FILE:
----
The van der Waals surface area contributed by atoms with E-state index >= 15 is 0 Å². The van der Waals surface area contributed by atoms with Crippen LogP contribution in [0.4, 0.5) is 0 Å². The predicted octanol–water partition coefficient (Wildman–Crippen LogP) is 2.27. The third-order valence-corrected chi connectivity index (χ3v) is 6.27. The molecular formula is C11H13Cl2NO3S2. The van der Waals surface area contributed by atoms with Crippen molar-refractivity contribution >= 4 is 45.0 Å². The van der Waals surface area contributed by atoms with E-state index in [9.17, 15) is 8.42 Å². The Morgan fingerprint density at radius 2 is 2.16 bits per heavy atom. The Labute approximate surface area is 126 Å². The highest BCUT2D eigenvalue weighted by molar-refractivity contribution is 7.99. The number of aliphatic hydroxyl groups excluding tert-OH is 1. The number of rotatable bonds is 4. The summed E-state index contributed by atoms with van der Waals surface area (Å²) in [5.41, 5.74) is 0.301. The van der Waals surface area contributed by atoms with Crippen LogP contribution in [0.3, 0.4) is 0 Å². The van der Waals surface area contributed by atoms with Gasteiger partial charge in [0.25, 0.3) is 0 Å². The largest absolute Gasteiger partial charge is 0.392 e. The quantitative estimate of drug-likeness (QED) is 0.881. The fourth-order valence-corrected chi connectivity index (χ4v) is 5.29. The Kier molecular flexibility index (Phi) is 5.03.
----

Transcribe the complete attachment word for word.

The van der Waals surface area contributed by atoms with E-state index >= 15 is 0 Å². The van der Waals surface area contributed by atoms with Crippen LogP contribution in [0.4, 0.5) is 0 Å². The predicted octanol–water partition coefficient (Wildman–Crippen LogP) is 2.27. The third-order valence-corrected chi connectivity index (χ3v) is 6.27. The molecular formula is C11H13Cl2NO3S2. The van der Waals surface area contributed by atoms with Crippen molar-refractivity contribution >= 4 is 45.0 Å². The van der Waals surface area contributed by atoms with E-state index in [9.17, 15) is 8.42 Å². The Morgan fingerprint density at radius 2 is 2.16 bits per heavy atom. The Labute approximate surface area is 126 Å². The highest BCUT2D eigenvalue weighted by molar-refractivity contribution is 7.99. The number of aliphatic hydroxyl groups excluding tert-OH is 1. The number of rotatable bonds is 4. The summed E-state index contributed by atoms with van der Waals surface area (Å²) in [5.41, 5.74) is 0.301. The van der Waals surface area contributed by atoms with Crippen LogP contribution in [0.3, 0.4) is 0 Å². The van der Waals surface area contributed by atoms with Gasteiger partial charge in [0.25, 0.3) is 0 Å². The largest absolute Gasteiger partial charge is 0.392 e. The quantitative estimate of drug-likeness (QED) is 0.881. The fourth-order valence-corrected chi connectivity index (χ4v) is 5.29. The Kier molecular flexibility index (Phi) is 5.03.